Host Intrusion Prevention Software

We threw a barrage of nasty code at four HIP products to see if they would protect our unpatched servers. One solution's price, feature sets and policy creation abilities made

April 23, 2004

18 Min Read
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We focused only on server protection in this review; however, Platform Logic, Cisco and CA also sell HIP products for the desktop, and Sana says it is evaluating desktop support.

All the products we tested work similarly. Agent software installed on each server communicates with a central management site, sending log files and status reports and retrieving policy files. Agent software comprises two components, one in user space and a kernel piece. The user-space piece handles the GUI, logging violations and communicating with the management station. The kernel module or device driver captures system calls, which are then evaluated against the policy file. If approved, the call is passed to the kernel's API and does its thing. If denied, an error is returned to the calling procedure. The returned value is a standard kernel-error code, not a proprietary one. It's then up to the application to take action, send an inquiry to the user or exit. Applications do not need to be modified to handle HIP denials.

Vendors at a GlanceClick to Enlarge

In Cisco's and Platform Logic's apps, we created a set of rules, and agents enforced them. These rules could include denying read access to certain files, denying registry write access or controlling what executables can do. Sana's Primary Response differs in that it detects and blocks unexpected behaviors. Instead of creating rules, we let the product's agent profile our machines for the amount of time it took to perform all normal functions. This adaptation process does not take into account time of day. Primary Response then determined a standard behavior model that knows what processes normally access which directories and the order of system calls--Primary Response is unique in being able to detect the normal order in which system calls are made. Our attempts to inject breakout code, for example, were thwarted. One advantage here is that we could just plop the agent on the server and it figured out the rest.

Computer Associates' eTrust Access Control differs from mainstream HIP software in that it has more of an access-control focus, which means the system is based on user-access capabilities instead of processes. This by itself is not inherently better or worse than process-based products, just different. One area that's a good fit with CA's approach is in situations where multiple users need to log into a server, and the operating system's access controls aren't granular enough.In the reader poll for our recent patch-management review "Save Your Ship", more than half of respondents said having the time and staff to test and deploy patches was a big problem. HIP can help here--all products tested protected our unpatched IIS servers from Blaster, Code Red and all other attacks we threw at them. Of course, the next worm might target a hole not covered in our HIP policies, but we're confident that these products will buy us some breathing room.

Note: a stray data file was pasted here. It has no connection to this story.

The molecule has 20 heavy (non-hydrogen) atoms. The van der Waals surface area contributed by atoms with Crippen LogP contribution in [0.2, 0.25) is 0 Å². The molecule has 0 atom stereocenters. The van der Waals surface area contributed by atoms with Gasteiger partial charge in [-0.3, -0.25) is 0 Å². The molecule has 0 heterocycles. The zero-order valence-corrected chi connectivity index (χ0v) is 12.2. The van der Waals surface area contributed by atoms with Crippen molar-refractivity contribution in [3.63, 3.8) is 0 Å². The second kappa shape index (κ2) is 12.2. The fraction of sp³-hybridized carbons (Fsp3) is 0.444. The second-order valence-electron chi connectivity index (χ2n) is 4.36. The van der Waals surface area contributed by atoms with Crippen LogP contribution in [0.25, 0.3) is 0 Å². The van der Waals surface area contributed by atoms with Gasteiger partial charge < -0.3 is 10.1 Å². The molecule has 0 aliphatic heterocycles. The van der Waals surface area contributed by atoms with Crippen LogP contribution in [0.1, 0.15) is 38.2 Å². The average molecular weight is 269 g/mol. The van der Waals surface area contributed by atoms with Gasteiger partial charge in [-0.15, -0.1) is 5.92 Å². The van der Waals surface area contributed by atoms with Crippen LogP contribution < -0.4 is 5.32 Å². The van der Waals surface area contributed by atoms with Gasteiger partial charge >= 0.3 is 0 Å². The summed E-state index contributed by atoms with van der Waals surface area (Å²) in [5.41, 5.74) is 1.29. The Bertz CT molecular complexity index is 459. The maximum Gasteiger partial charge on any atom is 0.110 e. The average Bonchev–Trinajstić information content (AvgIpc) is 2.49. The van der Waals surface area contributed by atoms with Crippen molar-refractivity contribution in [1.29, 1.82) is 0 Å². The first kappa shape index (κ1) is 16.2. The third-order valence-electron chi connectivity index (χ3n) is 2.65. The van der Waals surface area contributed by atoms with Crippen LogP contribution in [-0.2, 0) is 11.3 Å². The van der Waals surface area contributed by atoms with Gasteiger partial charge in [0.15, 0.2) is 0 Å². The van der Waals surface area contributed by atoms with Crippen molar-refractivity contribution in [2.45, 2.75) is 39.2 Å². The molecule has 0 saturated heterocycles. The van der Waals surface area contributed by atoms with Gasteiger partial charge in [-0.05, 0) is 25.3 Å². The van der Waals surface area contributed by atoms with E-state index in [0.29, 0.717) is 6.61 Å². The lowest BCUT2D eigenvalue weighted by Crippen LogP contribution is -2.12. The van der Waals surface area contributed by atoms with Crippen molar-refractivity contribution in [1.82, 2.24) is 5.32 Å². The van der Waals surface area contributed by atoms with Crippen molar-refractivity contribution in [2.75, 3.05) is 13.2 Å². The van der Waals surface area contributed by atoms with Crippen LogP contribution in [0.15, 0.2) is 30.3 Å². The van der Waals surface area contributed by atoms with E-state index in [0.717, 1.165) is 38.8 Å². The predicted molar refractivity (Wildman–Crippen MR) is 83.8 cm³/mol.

In addition, during our tests, we were able to install patches surprisingly well. We took our Windows 2000 SP2 IIS Web server and upgraded it to SP4. Cisco's product, with its included Win2K and IIS policies, even let us upgrade without having to disable the agent, though we did have to click an "allow this action to happen" button. If you use a more locked-down policy with administrator restrictions, you may need to turn off the agent. Platform Logic's default Windows policies, for example, didn't let us upgrade unless we disabled the agent or turned off protection, and Sana required us to turn off the agent and then let it re-adapt. CA's product doesn't have canned policies, so your settings determine whether you can install patches or modify policies.If you're a member of the "better safe than sorry" camp, you'll probably want to disable the agent and network connection, install the patch or software, and then re-enable the agent. Note that though our upgrade didn't require modifying the policies for IIS to continue working (except for Sana, which required a re-adaptation), it is possible for a patch to require modifying the policy. If a patch changes the naming convention of log files, for example, your policies may need tweaking.

What We Still Want

As we said in "Last Line of Defense," implementing HIP is a pain in the rear. That's largely intentional--enacting fine control over your system, down to which registry keys and directories a process can read or write, rightfully requires hands-on attention. The software from Platform Logic and Cisco both include profiling capabilities that let us specify a process or processes to watch on a server, generating a profile of the application. These profiles included accessed directories, file access, registry entries and other access-control options. We then could edit the profile manually and import it into our rule set.